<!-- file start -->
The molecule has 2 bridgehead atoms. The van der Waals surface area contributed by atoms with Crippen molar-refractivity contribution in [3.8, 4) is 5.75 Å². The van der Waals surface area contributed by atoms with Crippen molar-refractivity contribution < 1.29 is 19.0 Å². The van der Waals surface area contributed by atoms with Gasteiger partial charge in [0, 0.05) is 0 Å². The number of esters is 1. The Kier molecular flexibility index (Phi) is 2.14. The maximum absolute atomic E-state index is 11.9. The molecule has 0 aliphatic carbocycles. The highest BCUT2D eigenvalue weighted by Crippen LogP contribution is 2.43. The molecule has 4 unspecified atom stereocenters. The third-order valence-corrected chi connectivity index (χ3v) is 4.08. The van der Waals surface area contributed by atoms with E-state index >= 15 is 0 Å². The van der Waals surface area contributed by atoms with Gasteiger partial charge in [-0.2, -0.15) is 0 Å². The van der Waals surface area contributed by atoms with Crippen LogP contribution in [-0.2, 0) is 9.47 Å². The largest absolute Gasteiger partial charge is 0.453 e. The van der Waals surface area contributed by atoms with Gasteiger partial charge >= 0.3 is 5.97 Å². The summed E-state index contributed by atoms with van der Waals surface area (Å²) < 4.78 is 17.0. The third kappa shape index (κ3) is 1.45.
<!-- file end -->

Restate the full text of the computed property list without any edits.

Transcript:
The molecule has 2 bridgehead atoms. The van der Waals surface area contributed by atoms with Crippen molar-refractivity contribution in [3.8, 4) is 5.75 Å². The van der Waals surface area contributed by atoms with Crippen molar-refractivity contribution < 1.29 is 19.0 Å². The van der Waals surface area contributed by atoms with Gasteiger partial charge in [0, 0.05) is 0 Å². The number of esters is 1. The Kier molecular flexibility index (Phi) is 2.14. The maximum absolute atomic E-state index is 11.9. The molecule has 0 aliphatic carbocycles. The highest BCUT2D eigenvalue weighted by Crippen LogP contribution is 2.43. The molecule has 4 unspecified atom stereocenters. The third-order valence-corrected chi connectivity index (χ3v) is 4.08. The van der Waals surface area contributed by atoms with E-state index >= 15 is 0 Å². The van der Waals surface area contributed by atoms with Gasteiger partial charge in [-0.2, -0.15) is 0 Å². The van der Waals surface area contributed by atoms with Crippen LogP contribution in [-0.2, 0) is 9.47 Å². The largest absolute Gasteiger partial charge is 0.453 e. The van der Waals surface area contributed by atoms with Gasteiger partial charge >= 0.3 is 5.97 Å². The summed E-state index contributed by atoms with van der Waals surface area (Å²) < 4.78 is 17.0. The third kappa shape index (κ3) is 1.45.